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Table 18. Page 0/Register 12: Audio Codec Digital Filter Control Register
BIT
READ/
WRITE
RESET
VALUE
DESCRIPTION
D7–D6
R/W
00
Left-ADC High-Pass Filter Control
00: Left-ADC high-pass filter disabled
01: Left-ADC high-pass filter –3-dB frequency = 0.0045 × ADC fS
10: Left-ADC high-pass filter –3-dB frequency = 0.0125 × ADC fS
11: Left-ADC high-pass filter –3-dB frequency = 0.025 × ADC fS
D5–D4
R/W
00
Right-ADC High-Pass Filter Control
00: Right-ADC high-pass filter disabled
01: Right-ADC high-pass filter –3-dB frequency = 0.0045 × ADC fS
10: Right-ADC high-pass filter –3-dB frequency = 0.0125 × ADC fS
11: Right-ADC high-pass filter –3-dB frequency = 0.025 × ADC fS
D3
R/W
0
Left-DAC Digital Effects Filter Control
0: Left-DAC digital effects filter disabled (bypassed)
1: Left-DAC digital effects filter enabled
D2
R/W
0
Left-DAC De-Emphasis Filter Control
0: Left-DAC de-emphasis filter disabled (bypassed)
1: Left-DAC de-emphasis filter enabled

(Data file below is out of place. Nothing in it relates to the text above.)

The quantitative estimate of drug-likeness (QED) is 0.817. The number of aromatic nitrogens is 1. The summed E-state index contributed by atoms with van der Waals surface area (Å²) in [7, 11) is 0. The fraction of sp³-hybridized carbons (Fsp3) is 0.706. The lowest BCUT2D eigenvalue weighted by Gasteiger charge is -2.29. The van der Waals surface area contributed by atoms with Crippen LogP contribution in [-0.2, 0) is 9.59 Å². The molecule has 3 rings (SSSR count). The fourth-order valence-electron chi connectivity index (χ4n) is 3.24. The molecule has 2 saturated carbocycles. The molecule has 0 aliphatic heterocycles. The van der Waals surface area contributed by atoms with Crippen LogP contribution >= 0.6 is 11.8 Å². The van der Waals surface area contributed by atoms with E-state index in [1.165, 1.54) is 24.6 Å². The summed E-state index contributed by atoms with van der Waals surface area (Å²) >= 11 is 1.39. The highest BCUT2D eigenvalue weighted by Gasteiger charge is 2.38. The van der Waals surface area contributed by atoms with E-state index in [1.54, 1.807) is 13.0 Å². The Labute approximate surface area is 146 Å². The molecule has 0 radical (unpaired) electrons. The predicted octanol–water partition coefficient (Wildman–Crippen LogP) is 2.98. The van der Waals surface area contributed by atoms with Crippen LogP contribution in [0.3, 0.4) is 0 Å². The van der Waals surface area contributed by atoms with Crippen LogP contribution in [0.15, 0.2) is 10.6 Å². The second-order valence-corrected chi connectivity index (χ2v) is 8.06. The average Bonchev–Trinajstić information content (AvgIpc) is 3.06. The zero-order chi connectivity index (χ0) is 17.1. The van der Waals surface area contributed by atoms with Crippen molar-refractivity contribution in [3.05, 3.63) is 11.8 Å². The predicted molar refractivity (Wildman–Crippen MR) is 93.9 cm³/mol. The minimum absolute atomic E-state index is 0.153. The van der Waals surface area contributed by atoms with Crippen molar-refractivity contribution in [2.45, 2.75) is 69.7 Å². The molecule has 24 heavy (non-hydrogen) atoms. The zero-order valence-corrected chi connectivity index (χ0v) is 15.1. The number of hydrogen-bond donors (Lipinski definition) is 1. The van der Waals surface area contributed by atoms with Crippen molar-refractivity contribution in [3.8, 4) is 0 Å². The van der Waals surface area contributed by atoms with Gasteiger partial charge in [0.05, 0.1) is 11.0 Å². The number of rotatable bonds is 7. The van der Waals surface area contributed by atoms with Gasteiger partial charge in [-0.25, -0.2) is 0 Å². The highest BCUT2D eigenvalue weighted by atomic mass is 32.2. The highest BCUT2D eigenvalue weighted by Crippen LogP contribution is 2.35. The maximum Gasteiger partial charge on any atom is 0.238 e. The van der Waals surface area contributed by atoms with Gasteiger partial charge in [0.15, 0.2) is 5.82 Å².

D1
R/W
0
Right-DAC Digital Effects Filter Control
0: Right-DAC digital effects filter disabled (bypassed)
1: Right-DAC digital effects filter enabled
D0
R/W
0
Right-DAC De-Emphasis Filter Control
0: Right-DAC de-emphasis filter disabled (bypassed)
1: Right-DAC de-emphasis filter enabled
Table 19. Page 0/Register 13: Reserved
BIT
READ/
WRITE
RESET
VALUE
D7–D0
R/W
0000 0000
48
DESCRIPTION
Reserved. Write only 0000 0000 to this register.
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Table 20. Page 0/Register 14: Headset/Button Press Detection Register B
BIT
READ/
WRITE
RESET
VALUE
D7
R/W
0
Driver Capacitive Coupling
0: Programs high-power outputs for capless driver configuration
1: Programs high-power outputs for ac-coupled driver configuration
D6 (1)
R/W
0
Stereo Output Driver Configuration A
Note: Do not set bits D6 and D3 both high at the same time.
0: A stereo fully differential output configuration is not being used
1: A stereo fully differential output configuration is being used
D5
R
0
Reserved. Write only zero to this bit.
D4
R
0
Headset Detection Flag
0: A headset has not been detected.
1: A headset has been detected.
D3 (1)
R/W
0
Stereo Output Driver Configuration B
Note: Do not set bits D6 and D3 both high at the same time.
0: A stereo pseudodifferential output configuration is not being used.